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Fixed-to-Float Nearly Narrows the Gap

Written by Flaherty & Crumrine Incorporated

February 18, 2021

After significantly underperforming their fixed-rate counterparts during the first half of 2020, fixed-float preferreds have nearly closed the gap, particularly with a strong fourth quarter showing.

To provide some perspective, fixed-float preferreds experienced sharper declines in February and March as declining interest rates and wider credit spreads resulted in projected reset rates that were lower than new issue coupons. Even during the initial months of the recovery fixed-float preferreds remained unloved and investors favored fixed-rate preferreds without the coupon reset risk. However, broad demand for attractive yield and good credit quality narrowed credit spreads significantly over recent months, pushing new issue reset spreads within reach of pre-pandemic levels. With new issue coupons also significantly lower, fixed-float preferreds looked attractive again, particularly given their generally longer call protection which is critical for protecting income in a low yield environment.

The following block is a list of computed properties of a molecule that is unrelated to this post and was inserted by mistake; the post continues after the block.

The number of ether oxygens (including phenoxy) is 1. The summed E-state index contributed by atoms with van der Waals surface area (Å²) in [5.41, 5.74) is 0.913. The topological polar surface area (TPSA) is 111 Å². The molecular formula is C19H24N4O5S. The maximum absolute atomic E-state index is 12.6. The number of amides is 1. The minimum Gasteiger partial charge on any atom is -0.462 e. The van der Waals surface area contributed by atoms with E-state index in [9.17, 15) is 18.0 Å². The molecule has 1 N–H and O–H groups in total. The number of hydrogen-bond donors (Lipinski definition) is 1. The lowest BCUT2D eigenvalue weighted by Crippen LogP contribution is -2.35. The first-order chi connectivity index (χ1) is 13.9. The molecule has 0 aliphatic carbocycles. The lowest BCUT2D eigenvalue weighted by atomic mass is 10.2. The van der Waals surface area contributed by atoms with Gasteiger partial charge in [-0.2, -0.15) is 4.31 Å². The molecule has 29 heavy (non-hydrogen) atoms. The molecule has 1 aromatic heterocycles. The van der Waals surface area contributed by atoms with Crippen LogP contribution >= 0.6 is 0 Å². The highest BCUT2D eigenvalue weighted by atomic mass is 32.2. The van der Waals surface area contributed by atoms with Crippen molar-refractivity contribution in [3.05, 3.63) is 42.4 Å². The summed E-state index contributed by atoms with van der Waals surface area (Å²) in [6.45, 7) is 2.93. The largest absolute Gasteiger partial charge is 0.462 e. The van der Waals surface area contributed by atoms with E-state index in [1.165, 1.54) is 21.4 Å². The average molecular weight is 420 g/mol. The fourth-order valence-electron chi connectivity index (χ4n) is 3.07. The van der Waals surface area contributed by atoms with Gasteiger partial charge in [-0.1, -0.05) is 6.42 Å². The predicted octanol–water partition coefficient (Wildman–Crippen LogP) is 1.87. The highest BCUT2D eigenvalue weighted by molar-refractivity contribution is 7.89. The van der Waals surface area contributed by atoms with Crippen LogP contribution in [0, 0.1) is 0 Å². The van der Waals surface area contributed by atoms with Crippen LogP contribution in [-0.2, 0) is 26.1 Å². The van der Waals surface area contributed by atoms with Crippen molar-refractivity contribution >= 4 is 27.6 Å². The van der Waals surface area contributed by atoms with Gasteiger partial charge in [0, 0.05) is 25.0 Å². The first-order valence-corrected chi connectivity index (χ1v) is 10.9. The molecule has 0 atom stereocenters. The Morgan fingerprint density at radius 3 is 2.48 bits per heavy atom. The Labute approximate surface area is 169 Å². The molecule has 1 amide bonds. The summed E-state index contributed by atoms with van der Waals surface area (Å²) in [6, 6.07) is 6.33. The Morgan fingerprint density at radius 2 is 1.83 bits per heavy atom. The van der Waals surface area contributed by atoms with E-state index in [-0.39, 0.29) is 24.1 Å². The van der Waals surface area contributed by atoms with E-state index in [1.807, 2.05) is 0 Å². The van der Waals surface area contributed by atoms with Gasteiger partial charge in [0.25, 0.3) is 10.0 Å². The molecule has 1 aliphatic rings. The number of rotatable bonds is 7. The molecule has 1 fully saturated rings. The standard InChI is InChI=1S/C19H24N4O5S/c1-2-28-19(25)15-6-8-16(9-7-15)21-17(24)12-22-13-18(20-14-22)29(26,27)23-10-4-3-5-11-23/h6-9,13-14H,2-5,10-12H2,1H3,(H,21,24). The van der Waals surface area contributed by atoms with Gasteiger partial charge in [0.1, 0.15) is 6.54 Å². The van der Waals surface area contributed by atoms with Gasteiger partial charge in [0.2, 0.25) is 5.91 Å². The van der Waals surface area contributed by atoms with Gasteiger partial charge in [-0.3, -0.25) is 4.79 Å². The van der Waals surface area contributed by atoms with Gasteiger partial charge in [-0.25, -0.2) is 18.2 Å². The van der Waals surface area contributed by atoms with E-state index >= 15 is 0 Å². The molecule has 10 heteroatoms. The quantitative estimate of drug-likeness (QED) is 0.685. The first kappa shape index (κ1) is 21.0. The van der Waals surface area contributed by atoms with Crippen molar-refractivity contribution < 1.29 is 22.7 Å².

The importance of call protection when most preferreds trade above par value can be understood through a simple illustration. Suppose there are two securities that are identical in all respects except call protection. Both are priced at 105 and can be called at their par value of 100. Between now and when they are called, the price on both will decline to 100, resulting in a roughly 5% price loss. However, the security with longer call protection will spread this 5% price loss over a longer period of time, resulting in a higher economic yield. Therefore, at any given price above par value, the yield-to-call will be higher for a security with longer call protection, precisely because the price premium will be amortized over a longer time period.

As we look forward to 2021, we believe longer call protection will be crucial in a low yield environment where most preferreds trade above par value and the likelihood of call is high. Fixed-rate preferreds typically have shorter call protection so their price is more constrained by the issuer’s ability to call the security at par value (negative convexity). In contrast, with their typically greater call protection, prices on many fixed-float preferreds can move higher with a longer runway to amortize price premiums. Additionally, longer call protection allows a portfolio to postpone reinvestment at today’s lower yields and therefore maintain more stable income.

Destra Capital Investments is providing this update with permission from Flaherty & Crumrine, Incorporated. No offer or solicitation to buy or sell securities is being made by Destra Capital Investments.